To enable us to make a judgement about cost, availability and production, because the Super Hornets are purchased under the United States Foreign Military Sales, we need to formally send a letter of request for that information. That’s not a commitment to purchase. What it does indicate is that you are seriously considering all of the costs of production and other implications. So that is one significance of today’s announcement.
The second significance is I now put consideration of that not just into the narrow frame of do we need an aircraft or more than 24 Super Hornets to potentially bridge a gap but we are now looking at the longer term use of the Super Hornet and Growler.
In some respects, the acquisition by the Government of the Growler air warfare electronic capability is the most significant capability that has been picked up by an Australian Government in a considerable period of time. Indeed, the Chief of Air Force said he regarded it as the most important acquisition since the F-111s.
And what we are now seeing the United States experience is that the success of Growler in the Libya campaign, the very high-edge performance of Super Hornets is now seeing people look more generally at the longer term utility of Super Hornets and Growler in combination with the Joint Strike Fighter.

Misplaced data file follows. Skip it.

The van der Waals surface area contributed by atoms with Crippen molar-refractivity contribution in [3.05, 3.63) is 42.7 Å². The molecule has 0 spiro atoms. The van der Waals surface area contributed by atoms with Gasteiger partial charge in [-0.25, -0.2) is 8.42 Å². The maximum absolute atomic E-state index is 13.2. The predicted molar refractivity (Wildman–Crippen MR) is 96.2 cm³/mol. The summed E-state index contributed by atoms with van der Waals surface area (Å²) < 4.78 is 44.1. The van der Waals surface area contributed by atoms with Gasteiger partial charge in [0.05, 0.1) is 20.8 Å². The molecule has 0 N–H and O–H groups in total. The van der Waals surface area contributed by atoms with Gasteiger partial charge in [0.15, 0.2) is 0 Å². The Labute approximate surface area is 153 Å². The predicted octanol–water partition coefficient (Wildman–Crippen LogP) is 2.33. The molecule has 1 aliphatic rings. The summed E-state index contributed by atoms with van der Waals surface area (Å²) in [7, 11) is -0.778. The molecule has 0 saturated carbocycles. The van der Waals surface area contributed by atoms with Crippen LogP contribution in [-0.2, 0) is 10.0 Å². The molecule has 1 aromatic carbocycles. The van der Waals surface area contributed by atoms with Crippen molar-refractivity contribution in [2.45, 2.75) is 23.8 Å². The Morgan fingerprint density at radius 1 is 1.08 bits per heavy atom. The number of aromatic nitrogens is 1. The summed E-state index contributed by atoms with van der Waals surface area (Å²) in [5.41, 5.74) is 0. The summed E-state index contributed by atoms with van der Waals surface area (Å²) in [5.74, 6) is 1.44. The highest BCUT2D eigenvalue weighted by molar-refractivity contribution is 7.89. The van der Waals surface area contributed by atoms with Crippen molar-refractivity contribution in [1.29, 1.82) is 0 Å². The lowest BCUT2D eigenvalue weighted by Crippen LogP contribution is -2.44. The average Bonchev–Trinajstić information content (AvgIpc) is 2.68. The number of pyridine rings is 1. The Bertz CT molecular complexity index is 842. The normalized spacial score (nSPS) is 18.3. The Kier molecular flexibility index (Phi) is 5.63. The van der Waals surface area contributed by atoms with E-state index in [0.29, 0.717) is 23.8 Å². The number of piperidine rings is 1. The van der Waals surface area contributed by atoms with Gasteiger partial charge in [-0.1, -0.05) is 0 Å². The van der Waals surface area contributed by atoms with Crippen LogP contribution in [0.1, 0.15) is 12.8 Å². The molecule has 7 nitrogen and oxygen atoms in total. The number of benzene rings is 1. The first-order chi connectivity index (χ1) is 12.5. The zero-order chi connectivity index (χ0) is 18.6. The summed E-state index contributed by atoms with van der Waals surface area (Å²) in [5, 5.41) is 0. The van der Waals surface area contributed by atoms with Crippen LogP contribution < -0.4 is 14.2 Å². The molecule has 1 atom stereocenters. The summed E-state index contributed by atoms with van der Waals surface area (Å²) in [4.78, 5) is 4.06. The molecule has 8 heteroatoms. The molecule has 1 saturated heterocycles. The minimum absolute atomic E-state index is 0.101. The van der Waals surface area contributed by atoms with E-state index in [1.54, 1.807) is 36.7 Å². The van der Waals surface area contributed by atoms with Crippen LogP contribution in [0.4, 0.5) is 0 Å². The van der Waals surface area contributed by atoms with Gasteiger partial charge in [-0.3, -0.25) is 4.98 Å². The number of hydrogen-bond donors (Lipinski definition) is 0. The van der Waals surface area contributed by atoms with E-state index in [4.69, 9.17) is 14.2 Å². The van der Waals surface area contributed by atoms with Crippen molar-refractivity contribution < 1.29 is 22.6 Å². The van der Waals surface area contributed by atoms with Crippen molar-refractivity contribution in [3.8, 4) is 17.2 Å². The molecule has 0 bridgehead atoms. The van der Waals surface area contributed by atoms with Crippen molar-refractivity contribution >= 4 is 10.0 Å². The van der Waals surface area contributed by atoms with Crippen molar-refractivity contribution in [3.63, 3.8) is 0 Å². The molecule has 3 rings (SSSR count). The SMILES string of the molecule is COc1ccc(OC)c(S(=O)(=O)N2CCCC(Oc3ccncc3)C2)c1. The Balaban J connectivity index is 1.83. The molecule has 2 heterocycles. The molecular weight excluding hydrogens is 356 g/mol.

So this is now not just a narrow gap in a transition from classic Hornets to Joint Strike Fighter. It is the longer term strategic merits of the utility of the Super Hornets together with Growler, in combination with Joint Strike Fighters.
When the 24 Super Hornets were acquired, the working expectation was that they would be in service until about 2025 because they were seen purely as a transition from Classics to Super – from Classics to Joint Strike Fighters.
It’s generally acknowledged and known now that the United States Navy, for example, is looking at the potential for Super Hornets and Growler to continue well into the 2030s.
So the second significance of today’s announcement is we’re not now just viewing Super Hornets as a transition or short-term gap filler, it is do we need or want to have Super Hornets and Growler as a long-term air combat and air warfare capability into the future as part of a mix of fleets. There’s nothing unique or unusual about a mix of fleets, whether it’s Classics and Supers or whether it’s Supers and Joint Strike Fighters.
The only option, as I indicated that I have ruled and told Defence not to prosecute, is the notion of bringing forward the Joint Strike Fighter.